UK Food and Beverage Sector M&A deal value drops by more than 90%

UK Food and Beverage Sector M&A deal value drops by more than 90%

UK Food and Beverage M&A market activity in T2 2022 (May – August) saw a 29% drop off in deal volume when compared with the same period in the prior year, according to a new report.

The latest UK Food and Beverage Sector M&A report from corporate finance house, Oghma Partners, recorded 22 deals for the period with a corresponding overall estimated deal value of c. £270.0m compared to £3.9bn in the prior year period, a more than 90.0% decline, continuing the T1 trend.

Around 60% of deals had an estimated value of £20.0m or less which is a continuation of what we saw in the first tertial.

Overseas buyers accounted for 36.4% of deal volume which is in line with the five-year average of 33.0%. Notable deals included Solina’s acquisition of Zafron Foods and Lotus Bakeries acquisition of Peter’s Yard as both companies continued to solidify their positions in the UK market.

Activity from financial buyers dropped off significantly, only accounting for 9.1% of total deal volume for the period. This could be a sign of things to come as we are witnessing rising interest rates around the world which will impact on PE companies’ ability to raise debt to fund acquisitions.

Despite this Endless LLP completed their acquisition of KTC Edibles, the Wednesbury-based edible oils supplier which was probably the largest deal in the UK F&B space during the period.

Grocery/confectionery was the most active category for the period with the most notable deal being Premier Foods acquisition of The Spice Tailor (EV: £43.8m1 ; EV/EBITDA: n.a.) marking their first acquisition since 2016.

Mark Lynch, Partner at Oghma Partners, said: “Year to date August 2022 we estimate that the number of UK F&B deals totalled 50 in the period vs. 62 in the prior year, an overall decline of 20.0% by volume, a decline that accelerated in the second tertial.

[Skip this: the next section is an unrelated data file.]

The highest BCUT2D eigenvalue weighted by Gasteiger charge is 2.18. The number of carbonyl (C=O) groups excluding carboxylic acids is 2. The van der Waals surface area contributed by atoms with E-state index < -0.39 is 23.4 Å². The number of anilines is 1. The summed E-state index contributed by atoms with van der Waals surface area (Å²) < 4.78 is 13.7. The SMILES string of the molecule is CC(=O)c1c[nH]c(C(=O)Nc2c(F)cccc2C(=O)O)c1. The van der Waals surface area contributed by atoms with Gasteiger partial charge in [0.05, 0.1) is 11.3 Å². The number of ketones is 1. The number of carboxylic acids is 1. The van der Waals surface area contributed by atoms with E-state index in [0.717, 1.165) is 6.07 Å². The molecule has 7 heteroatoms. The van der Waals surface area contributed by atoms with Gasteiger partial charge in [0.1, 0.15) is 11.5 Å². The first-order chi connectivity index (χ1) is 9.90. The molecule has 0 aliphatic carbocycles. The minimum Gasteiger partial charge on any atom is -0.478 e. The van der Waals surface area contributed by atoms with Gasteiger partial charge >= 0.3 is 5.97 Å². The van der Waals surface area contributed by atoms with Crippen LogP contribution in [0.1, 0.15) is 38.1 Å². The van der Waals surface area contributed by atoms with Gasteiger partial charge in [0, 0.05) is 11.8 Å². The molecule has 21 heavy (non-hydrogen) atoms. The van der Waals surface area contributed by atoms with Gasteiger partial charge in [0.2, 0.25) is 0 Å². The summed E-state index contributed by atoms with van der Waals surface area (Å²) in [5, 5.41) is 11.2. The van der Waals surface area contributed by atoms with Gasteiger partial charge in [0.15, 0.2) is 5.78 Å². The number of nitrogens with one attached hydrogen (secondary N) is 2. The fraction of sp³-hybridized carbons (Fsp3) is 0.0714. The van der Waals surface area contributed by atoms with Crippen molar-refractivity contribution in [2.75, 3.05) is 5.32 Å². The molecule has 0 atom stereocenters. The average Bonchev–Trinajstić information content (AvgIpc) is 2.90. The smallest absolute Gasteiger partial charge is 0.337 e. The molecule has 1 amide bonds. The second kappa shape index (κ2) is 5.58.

“The more dramatic story is the YTD deal value decline of +90.0% with an equal decline in T1 and T2. The decline in activity is similar to that seen 0in 2020 when the full impact of Covid on deal activity was noted. However, in that year there was a strong recovery in the final four months of the year as Covid challenges had been faced and corporate activity got back closer to normal.

“Particularly absent in the first eight months of the current year has been any sizeable transactions. In 2021 for example there were six deals with values ranging from £200.0m to £2.0bn with the average deal size of this group at £1.1bn.

“The decline in deal activity we believe is related to a number of factors. Firstly, business uncertainty – the trading environment is difficult, many food & beverage companies have had to put through sharp price increases with more to follow in the coming months. Profitability is under pressure and the outlook uncertain putting off buyers and sellers alike.

“Secondly, debt availability and cost – it appears that liquidity is getting tighter with banks less willing to lend and the cost of debt is rising as governments seek to both fight inflation and fund expansionary fiscal budgets.

“Thirdly, changing appetite for risk – a declining appetite for risk is seen in public markets via rising bond yields, a falling bond market and lower debt availability. Buyers changing appetite for risk is noted by increasing hurdle rates and lower valuations as a result.”